George Philip and Susana Berruecos (eds)
Palgrave Macmillan (5 June 2012)
Organized crime in Mexico has been responsible for a worrying increase in violence in that country since Felipe Calderon assumed the presidency in 2006. The country's main criminal gangs are now a real challenge to the Mexican state. Government policies aimed at combating that threat have not been very successful to date. While it is certainly possible to exaggerate the threat posed by organized crime to the Mexican state, the real problems posed are serious enough.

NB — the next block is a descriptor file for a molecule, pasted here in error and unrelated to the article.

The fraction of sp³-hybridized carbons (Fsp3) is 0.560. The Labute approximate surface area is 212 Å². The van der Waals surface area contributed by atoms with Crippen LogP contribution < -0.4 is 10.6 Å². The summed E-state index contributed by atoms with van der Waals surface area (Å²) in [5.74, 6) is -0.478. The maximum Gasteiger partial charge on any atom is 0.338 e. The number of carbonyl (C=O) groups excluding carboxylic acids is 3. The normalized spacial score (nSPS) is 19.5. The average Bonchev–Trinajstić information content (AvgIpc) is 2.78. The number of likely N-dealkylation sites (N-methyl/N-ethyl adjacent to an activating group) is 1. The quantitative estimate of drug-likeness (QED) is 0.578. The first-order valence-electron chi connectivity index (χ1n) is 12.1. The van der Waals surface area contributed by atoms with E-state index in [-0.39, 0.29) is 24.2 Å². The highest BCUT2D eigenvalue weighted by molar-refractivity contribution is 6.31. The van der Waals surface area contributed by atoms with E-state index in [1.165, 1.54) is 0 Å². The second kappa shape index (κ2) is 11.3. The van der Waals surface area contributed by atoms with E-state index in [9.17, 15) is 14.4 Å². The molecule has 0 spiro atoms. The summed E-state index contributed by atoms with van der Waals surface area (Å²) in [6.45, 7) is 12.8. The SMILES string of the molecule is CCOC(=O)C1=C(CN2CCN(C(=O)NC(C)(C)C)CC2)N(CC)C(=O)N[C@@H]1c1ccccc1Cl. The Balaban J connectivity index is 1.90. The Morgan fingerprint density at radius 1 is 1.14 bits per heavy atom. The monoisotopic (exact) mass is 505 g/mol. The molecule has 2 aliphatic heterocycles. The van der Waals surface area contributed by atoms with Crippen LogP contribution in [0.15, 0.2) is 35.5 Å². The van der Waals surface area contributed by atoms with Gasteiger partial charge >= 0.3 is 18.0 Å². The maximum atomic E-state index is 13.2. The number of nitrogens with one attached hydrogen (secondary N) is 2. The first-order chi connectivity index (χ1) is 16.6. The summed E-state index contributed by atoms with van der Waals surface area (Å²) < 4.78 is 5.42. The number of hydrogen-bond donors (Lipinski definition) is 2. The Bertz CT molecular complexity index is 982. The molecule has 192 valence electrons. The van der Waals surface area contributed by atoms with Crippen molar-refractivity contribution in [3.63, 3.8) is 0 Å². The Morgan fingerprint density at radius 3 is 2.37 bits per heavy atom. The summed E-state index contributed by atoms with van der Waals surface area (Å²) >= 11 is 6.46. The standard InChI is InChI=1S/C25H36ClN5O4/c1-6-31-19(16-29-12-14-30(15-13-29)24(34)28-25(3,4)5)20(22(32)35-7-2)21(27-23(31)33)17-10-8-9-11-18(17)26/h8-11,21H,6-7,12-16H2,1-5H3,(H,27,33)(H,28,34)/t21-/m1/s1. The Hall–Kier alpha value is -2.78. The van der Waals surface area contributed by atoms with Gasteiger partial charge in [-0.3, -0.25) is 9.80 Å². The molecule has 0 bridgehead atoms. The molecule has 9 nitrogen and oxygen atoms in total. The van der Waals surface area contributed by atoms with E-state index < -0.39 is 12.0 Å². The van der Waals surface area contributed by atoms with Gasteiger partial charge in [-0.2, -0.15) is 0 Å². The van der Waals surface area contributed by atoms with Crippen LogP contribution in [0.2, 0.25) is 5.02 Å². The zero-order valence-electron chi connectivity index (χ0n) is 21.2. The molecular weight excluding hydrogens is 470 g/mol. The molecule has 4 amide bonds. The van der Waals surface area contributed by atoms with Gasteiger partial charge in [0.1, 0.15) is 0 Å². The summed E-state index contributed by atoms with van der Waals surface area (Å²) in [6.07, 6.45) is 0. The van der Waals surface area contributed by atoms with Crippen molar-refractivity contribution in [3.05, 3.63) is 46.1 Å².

This book considers the issue from a variety of viewpoints. The essential argument is that the organized crime is best combated by institutional reforms directed at strengthening the rule of law and winning over public opinion rather than by a heavy reliance on armed force. Some such reforms have indeed taken place in Mexico, and are discussed in the book.
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